Tuesday, February 11, 2020

Russian Federalism Must be a ‘Continuously Renewed’ Agreement, Zhilkin Says

Paul Goble

            Staunton, February 5 – Ernst Renan famously observed that a nation is one continuous daily referendum. Vladimir Zhilkin, the chief ideologist of the Federative Party, says that Russian federalism cannot be established once and for all but must be an agreement “continuously renewed” by negotiations among its component parts.

            Many assume that federalism or indeed any other system can be established full blown in one fell swoop, but in fact, even more than other political arrangements, federalism presupposes continuing conversations and negotiations between the center and the subjects and among the subjects as well, the Tambov activist says (region.expert/zhilkin-interview/).

            Interviewed by Vadim Shtepa, the editor of the Region.Expert portal, Zhilkin makes a number of other points that expand on the views of his party’s head, Oleg Khomutinnikov, made in the course of earlier conversations and posts (region.expert/fedparty/ and facebook.com/olegkhomutinnikov/posts/2502428473363979).

            Asked why the Russian Federation has not proved to be a federal system in any meaningful sense, Zhilkin says that “it is possible that the cause is to be found in ‘the birth trauma’ of young Russia.” Separatist moves in the union republics and the autonomous ones within the RSFSR left most officials fearful of any decentralization.

            Moreover, one must not forget that “all the leaders of post-Soviet Russia were direct bearers of the Soviet imperial mentality.” They didn’t have any other kind to draw on. The Communists were still strong, and the democrats feared that any concessions to the regions would help the KPRF to restore the Soviet system.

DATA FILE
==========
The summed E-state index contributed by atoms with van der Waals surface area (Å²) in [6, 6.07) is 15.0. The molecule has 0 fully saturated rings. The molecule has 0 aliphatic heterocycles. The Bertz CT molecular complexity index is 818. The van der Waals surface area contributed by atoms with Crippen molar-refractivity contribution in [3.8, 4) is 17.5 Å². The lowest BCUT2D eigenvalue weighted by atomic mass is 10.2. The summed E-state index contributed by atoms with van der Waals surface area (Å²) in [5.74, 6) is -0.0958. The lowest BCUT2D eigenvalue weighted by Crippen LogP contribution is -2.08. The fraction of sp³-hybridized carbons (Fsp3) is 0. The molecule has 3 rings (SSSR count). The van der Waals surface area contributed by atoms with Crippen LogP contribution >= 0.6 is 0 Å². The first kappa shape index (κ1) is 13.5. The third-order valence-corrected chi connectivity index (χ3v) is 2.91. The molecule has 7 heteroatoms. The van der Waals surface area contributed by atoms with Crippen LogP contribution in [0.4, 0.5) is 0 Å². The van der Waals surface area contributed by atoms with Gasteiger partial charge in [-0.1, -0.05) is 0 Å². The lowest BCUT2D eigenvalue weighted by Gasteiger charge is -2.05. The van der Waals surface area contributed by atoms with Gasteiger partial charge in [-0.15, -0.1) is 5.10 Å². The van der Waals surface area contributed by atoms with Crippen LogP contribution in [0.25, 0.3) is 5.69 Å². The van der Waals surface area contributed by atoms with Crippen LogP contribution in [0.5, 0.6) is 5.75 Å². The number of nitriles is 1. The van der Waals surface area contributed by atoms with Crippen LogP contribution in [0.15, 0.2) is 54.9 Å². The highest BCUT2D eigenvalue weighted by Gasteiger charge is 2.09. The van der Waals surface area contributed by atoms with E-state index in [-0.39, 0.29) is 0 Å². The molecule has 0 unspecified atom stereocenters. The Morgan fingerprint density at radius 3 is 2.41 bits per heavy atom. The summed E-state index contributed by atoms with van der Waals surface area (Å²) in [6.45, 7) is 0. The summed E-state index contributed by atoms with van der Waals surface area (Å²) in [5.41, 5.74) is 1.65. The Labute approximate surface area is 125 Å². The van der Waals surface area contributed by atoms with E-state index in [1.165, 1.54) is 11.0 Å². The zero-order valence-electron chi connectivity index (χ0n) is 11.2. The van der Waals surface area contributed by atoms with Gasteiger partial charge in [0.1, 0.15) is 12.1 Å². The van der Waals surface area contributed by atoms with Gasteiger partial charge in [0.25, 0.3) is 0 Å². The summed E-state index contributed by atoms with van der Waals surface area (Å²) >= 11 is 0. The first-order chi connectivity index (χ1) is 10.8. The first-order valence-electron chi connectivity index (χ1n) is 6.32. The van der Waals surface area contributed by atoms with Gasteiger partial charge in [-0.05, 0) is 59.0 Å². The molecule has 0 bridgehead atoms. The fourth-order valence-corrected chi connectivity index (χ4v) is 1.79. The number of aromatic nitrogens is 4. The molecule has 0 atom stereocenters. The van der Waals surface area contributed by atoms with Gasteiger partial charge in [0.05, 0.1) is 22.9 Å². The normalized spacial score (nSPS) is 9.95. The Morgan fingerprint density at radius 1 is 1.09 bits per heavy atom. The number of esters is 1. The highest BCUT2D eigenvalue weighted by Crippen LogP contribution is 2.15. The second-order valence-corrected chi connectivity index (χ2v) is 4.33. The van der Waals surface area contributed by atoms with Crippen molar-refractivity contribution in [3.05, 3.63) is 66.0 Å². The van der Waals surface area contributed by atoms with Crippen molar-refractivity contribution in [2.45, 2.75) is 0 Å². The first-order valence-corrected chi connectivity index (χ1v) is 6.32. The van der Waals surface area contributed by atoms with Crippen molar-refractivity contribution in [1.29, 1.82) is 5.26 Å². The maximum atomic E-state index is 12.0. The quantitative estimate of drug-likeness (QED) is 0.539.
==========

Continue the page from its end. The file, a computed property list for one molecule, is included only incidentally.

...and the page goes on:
They thus were inclined to support the authoritarianism of Yeltsin and later of Putin as the lesser evil.  And the Russian population, conformist and fearful of more uncontrolled change and even terrorist challenges, went along with little resistance. By the time they could see what that could lead too, it was much harder to change course.

            As far as the future is concerned, Zhilkin continues, Russia’s regions must have elected leaders and much greater control over resources.  They need to have their own sources of income other than transfers back from Moscow.  At the same time, the center and the regions have an obligation to equalize the standard of living across the country.

            Asked how his party could seriously think that the Putin regime would register it, the Tambov activist says that the situation isn’t as bleak for federalist forces as many think. “We see the lack of confidence and weakness of the regime and the civic growth of Russian society.” Thus, the time has come to move toward the creation of a federalist party.

            And finally, asked about the new party’s symbol, a stylized cat in the colors of the Russian flag, Zhilkin says that that is “a strange question” as “the Russian tricolor is our flag” and we are “proud to carry the flag of our country and use  it as part of the symbol of the Federative Party.

            As for the cat, he continues, one must recognize that the cat is one of the most independent animals” as well as being the most widely held and beloved animal in the regions, where it symbolizes “peace, comfort, kindness and love,” exactly the values the new party would like to see spread.

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